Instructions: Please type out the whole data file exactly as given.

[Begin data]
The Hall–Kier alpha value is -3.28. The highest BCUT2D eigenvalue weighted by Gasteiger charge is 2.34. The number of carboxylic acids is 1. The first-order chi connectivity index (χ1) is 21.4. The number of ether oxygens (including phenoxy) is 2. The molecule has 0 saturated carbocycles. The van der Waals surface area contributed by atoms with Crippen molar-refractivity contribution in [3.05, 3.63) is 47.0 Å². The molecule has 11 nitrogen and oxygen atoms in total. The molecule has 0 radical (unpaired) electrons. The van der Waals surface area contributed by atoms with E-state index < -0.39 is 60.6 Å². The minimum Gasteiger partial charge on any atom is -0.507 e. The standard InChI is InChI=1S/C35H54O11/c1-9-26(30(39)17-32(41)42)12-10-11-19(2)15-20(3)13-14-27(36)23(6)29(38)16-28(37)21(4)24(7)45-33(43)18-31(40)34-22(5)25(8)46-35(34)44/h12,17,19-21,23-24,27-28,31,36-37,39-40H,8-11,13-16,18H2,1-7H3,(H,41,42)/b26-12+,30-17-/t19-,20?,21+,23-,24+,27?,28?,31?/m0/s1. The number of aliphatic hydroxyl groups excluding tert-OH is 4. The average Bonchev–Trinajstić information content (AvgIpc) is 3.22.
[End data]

The Hall–Kier alpha value is -3.28. The highest BCUT2D eigenvalue weighted by Gasteiger charge is 2.34. The number of carboxylic acids is 1. The first-order chi connectivity index (χ1) is 21.4. The number of ether oxygens (including phenoxy) is 2. The molecule has 0 saturated carbocycles. The van der Waals surface area contributed by atoms with Crippen molar-refractivity contribution in [3.05, 3.63) is 47.0 Å². The molecule has 11 nitrogen and oxygen atoms in total. The molecule has 0 radical (unpaired) electrons. The van der Waals surface area contributed by atoms with E-state index < -0.39 is 60.6 Å². The minimum Gasteiger partial charge on any atom is -0.507 e. The standard InChI is InChI=1S/C35H54O11/c1-9-26(30(39)17-32(41)42)12-10-11-19(2)15-20(3)13-14-27(36)23(6)29(38)16-28(37)21(4)24(7)45-33(43)18-31(40)34-22(5)25(8)46-35(34)44/h12,17,19-21,23-24,27-28,31,36-37,39-40H,8-11,13-16,18H2,1-7H3,(H,41,42)/b26-12+,30-17-/t19-,20?,21+,23-,24+,27?,28?,31?/m0/s1. The number of aliphatic hydroxyl groups excluding tert-OH is 4. The average Bonchev–Trinajstić information content (AvgIpc) is 3.22.